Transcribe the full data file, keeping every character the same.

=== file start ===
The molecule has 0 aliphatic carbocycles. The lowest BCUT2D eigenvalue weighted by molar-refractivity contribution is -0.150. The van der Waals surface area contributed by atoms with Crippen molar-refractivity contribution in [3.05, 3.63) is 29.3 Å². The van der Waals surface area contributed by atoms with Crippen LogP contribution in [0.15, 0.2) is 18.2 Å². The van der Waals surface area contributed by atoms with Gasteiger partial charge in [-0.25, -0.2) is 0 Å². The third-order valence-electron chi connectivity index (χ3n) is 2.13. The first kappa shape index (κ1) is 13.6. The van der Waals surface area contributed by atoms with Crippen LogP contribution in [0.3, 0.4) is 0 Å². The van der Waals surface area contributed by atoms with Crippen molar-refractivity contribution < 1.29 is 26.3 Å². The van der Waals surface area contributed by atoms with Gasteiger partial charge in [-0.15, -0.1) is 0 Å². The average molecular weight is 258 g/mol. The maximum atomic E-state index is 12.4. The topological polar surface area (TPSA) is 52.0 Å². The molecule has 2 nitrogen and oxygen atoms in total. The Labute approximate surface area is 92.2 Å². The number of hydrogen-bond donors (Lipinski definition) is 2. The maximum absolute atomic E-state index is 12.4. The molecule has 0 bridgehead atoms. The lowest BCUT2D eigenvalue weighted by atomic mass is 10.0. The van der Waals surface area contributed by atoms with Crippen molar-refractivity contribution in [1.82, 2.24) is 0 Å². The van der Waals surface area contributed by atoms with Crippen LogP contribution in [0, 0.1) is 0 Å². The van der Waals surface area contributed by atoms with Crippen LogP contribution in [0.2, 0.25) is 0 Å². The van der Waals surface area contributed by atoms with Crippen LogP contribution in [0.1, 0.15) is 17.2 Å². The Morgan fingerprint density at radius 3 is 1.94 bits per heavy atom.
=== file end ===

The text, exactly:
The molecule has 0 aliphatic carbocycles. The lowest BCUT2D eigenvalue weighted by molar-refractivity contribution is -0.150. The van der Waals surface area contributed by atoms with Crippen molar-refractivity contribution in [3.05, 3.63) is 29.3 Å². The van der Waals surface area contributed by atoms with Crippen LogP contribution in [0.15, 0.2) is 18.2 Å². The van der Waals surface area contributed by atoms with Gasteiger partial charge in [-0.25, -0.2) is 0 Å². The third-order valence-electron chi connectivity index (χ3n) is 2.13. The first kappa shape index (κ1) is 13.6. The van der Waals surface area contributed by atoms with Crippen LogP contribution in [0.3, 0.4) is 0 Å². The van der Waals surface area contributed by atoms with Crippen molar-refractivity contribution < 1.29 is 26.3 Å². The van der Waals surface area contributed by atoms with Gasteiger partial charge in [-0.15, -0.1) is 0 Å². The average molecular weight is 258 g/mol. The maximum atomic E-state index is 12.4. The topological polar surface area (TPSA) is 52.0 Å². The molecule has 2 nitrogen and oxygen atoms in total. The Labute approximate surface area is 92.2 Å². The number of hydrogen-bond donors (Lipinski definition) is 2. The maximum absolute atomic E-state index is 12.4. The molecule has 0 bridgehead atoms. The lowest BCUT2D eigenvalue weighted by atomic mass is 10.0. The van der Waals surface area contributed by atoms with Crippen molar-refractivity contribution in [1.82, 2.24) is 0 Å². The van der Waals surface area contributed by atoms with Crippen LogP contribution in [0, 0.1) is 0 Å². The van der Waals surface area contributed by atoms with Crippen LogP contribution in [0.2, 0.25) is 0 Å². The van der Waals surface area contributed by atoms with Crippen LogP contribution in [0.1, 0.15) is 17.2 Å². The Morgan fingerprint density at radius 3 is 1.94 bits per heavy atom.